“Creativity is a natural, life-sustaining, human function that is essential to our health and well-being,” writes photographer Chase Jarvis in his book “Creative Calling.” As it turns out, there are studies to support Jarvis’ claim, including numerous studies that point to the benefits of art for seniors. Here are some of the ways art enhances the lives — and health — of older adults:
Creativity makes you feel good. Researchers have found that engaging daily in creative tasks cultivates positive emotions. Plus, creative activities often lead to results — you’ve sewn a quilt, made a collage or drawn a picture. When we get results, the feel-good hormone dopamine is released in the brain, creating feelings of bliss.
Supports Cognitive Health
The creative process involves decision-making, invention, imagination and, often, social interaction, all of which can support cognitive vitality. Making music is particularly beneficial because it stimulates both sides of the brain, tapping the left hemisphere for motor function and the right hemisphere for melody.
Sustains Physical Health
Can a regular creative practice really help you feel better physically? According to research, yes! Older adults who paint, write, make jewelry, or play music in an arts program enjoy better physical health, have fewer trips to the doctor, experience fewer falls, and use less medication. Another study found that among the benefits of art for seniors is a reduction of risk factors that can lead to a need for long-term care.
Reduces Stress and Anxiety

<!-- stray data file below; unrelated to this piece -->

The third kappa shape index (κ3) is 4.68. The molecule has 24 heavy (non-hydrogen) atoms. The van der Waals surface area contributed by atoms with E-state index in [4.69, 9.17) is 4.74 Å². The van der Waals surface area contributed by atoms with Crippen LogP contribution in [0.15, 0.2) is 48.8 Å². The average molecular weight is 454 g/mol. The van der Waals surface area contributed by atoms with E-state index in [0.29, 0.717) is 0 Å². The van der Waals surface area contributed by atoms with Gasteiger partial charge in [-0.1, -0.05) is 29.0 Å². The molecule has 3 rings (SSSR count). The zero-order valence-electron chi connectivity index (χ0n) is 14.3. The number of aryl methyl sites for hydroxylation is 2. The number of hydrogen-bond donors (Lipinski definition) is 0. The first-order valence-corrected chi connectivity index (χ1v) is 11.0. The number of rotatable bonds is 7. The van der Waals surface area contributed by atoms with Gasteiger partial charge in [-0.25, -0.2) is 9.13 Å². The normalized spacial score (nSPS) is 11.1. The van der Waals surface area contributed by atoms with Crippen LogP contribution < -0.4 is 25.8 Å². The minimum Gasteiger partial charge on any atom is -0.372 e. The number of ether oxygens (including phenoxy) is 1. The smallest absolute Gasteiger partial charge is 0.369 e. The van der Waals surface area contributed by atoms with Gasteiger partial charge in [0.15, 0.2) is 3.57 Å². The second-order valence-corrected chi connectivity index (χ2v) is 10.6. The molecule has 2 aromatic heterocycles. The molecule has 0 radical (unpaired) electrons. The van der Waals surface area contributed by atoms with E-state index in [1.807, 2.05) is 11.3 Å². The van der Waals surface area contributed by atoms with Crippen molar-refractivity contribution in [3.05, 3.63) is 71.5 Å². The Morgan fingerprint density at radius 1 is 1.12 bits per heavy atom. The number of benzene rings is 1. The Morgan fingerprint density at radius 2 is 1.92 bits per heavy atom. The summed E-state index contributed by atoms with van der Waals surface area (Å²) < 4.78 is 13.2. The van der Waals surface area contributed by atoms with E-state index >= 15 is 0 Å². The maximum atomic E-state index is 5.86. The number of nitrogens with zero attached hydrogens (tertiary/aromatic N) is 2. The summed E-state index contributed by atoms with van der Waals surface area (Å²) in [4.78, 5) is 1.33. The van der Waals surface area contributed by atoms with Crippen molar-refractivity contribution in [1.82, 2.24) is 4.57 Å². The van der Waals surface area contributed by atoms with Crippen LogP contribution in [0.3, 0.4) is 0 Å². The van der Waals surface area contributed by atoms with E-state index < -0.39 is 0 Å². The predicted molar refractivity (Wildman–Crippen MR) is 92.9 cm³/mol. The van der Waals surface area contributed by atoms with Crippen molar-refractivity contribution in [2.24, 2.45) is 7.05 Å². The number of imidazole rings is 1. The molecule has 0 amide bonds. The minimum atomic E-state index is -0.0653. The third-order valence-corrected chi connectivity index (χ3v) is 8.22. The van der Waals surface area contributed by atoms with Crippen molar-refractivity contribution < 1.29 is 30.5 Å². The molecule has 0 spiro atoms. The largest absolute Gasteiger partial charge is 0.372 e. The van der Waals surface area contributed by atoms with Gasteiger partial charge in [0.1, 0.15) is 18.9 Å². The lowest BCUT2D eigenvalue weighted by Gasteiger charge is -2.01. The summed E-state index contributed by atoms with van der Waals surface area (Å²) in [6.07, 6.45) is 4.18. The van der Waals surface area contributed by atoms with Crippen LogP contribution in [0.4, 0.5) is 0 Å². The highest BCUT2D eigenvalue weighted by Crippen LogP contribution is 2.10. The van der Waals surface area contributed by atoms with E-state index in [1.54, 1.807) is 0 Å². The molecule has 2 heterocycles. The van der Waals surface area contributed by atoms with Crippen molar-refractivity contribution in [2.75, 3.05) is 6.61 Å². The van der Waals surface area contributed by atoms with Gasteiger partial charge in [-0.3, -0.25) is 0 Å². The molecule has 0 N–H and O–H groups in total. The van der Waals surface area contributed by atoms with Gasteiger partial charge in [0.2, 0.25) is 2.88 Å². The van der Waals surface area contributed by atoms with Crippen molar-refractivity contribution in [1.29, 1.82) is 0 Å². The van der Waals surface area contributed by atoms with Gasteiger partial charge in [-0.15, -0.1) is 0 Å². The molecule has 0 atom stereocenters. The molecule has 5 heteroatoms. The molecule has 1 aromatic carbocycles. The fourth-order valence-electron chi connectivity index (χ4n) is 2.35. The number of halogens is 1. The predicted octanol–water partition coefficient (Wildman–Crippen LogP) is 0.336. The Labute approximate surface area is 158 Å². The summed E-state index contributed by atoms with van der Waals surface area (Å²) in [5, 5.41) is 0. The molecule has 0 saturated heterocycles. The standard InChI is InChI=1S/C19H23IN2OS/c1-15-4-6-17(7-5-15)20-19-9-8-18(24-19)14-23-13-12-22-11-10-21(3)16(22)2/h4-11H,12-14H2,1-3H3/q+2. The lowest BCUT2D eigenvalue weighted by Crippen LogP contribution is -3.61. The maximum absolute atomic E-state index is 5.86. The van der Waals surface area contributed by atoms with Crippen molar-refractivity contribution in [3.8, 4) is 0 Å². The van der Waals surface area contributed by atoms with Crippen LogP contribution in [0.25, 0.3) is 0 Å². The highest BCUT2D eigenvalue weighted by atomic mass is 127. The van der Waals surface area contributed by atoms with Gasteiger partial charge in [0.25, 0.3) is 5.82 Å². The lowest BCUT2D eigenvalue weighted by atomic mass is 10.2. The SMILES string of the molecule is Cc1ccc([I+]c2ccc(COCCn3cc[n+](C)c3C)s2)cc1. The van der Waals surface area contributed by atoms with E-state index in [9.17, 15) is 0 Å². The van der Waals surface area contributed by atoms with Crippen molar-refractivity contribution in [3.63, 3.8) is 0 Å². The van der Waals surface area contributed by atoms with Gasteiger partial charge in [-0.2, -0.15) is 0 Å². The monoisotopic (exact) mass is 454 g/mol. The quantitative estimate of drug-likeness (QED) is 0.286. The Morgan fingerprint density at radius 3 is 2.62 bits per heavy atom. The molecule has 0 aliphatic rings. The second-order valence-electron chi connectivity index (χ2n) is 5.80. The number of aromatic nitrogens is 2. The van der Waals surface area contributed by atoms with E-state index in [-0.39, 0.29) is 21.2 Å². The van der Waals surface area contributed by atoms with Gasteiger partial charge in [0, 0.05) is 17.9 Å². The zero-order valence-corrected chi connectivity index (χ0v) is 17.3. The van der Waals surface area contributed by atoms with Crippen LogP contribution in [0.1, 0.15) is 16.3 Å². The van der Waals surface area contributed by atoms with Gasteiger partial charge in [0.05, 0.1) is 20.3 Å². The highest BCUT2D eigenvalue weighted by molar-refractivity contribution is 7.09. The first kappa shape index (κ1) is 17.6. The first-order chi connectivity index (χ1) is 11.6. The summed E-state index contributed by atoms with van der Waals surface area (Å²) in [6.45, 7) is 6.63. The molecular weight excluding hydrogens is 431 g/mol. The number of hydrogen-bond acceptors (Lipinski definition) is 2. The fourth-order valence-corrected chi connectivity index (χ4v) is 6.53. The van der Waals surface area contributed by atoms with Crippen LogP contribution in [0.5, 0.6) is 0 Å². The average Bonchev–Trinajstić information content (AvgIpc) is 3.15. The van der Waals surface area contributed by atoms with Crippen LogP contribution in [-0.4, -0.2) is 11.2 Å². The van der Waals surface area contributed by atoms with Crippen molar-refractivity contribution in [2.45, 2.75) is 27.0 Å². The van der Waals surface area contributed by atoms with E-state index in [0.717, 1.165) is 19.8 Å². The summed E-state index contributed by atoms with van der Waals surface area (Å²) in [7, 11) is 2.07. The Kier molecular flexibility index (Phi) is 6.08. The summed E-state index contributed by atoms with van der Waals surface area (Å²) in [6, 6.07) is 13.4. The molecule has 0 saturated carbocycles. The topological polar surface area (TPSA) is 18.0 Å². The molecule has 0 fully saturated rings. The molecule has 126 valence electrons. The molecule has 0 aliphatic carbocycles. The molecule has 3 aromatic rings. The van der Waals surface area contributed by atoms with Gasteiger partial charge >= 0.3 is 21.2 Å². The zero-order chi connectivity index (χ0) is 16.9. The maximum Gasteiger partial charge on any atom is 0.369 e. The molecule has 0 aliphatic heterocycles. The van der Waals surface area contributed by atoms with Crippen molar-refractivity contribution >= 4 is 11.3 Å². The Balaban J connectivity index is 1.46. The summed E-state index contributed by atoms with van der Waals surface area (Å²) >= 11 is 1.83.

Whether you think you’ve got artistic talent or not, spending just 45 minutes engaged in a creative activity can reduce stress. Studies show that making art reduces the level of the stress hormone cortisol in the body. In addition, making art can put you in the state of mind that scientist Mihaly Csikszentmihalyi calls “flow,” which arises when you’re so enjoyably absorbed in a task that worry is forgotten.
“Creativity is the process of learning to trust oneself,” writes Chase Jarvis. According to one study, the process of gaining self-confidence through creativity doesn’t take very long. Just 45 minutes of art-making has been shown to boost participants’ confidence in themselves and their ability to complete tasks.
In an interview, doctor, psychiatrist and clinical researcher Stuart Brown said, “From my standpoint as a clinician, when one really doesn’t play at all or very little in adulthood, there are consequences: rigidities, depression, lack of adaptability, no irony.” Creativity is a form of play and, as such, offers a host of benefits from improved problem solving to empathy. Here are some playful ideas for revving up your creativity from Keri Smith’s “Living out Loud”:
- Turn on some music and doodle along to a song.
- Make a paper doll of yourself.
- Make origami lanterns to hang in your living space.
- Dress up just for fun.
- Make cookies in outrageous shapes.
- Self-publish a zine or tiny book.
A Creative Approach to Senior Living
At Canterbury Court, you can enjoy a profusion of opportunities to engage your creativity and enjoy the benefits of art for seniors. Maybe you’d like to sing in our resident choir or make a birdhouse in our woodworking shop. Whatever your creative passion, inspiration and opportunity are everywhere — from on-site art classes and cultural events to the vibrant atmosphere surrounding us in Buckhead. Contact us to find out more about our creative approach to independent living and the continuum of care available to residents.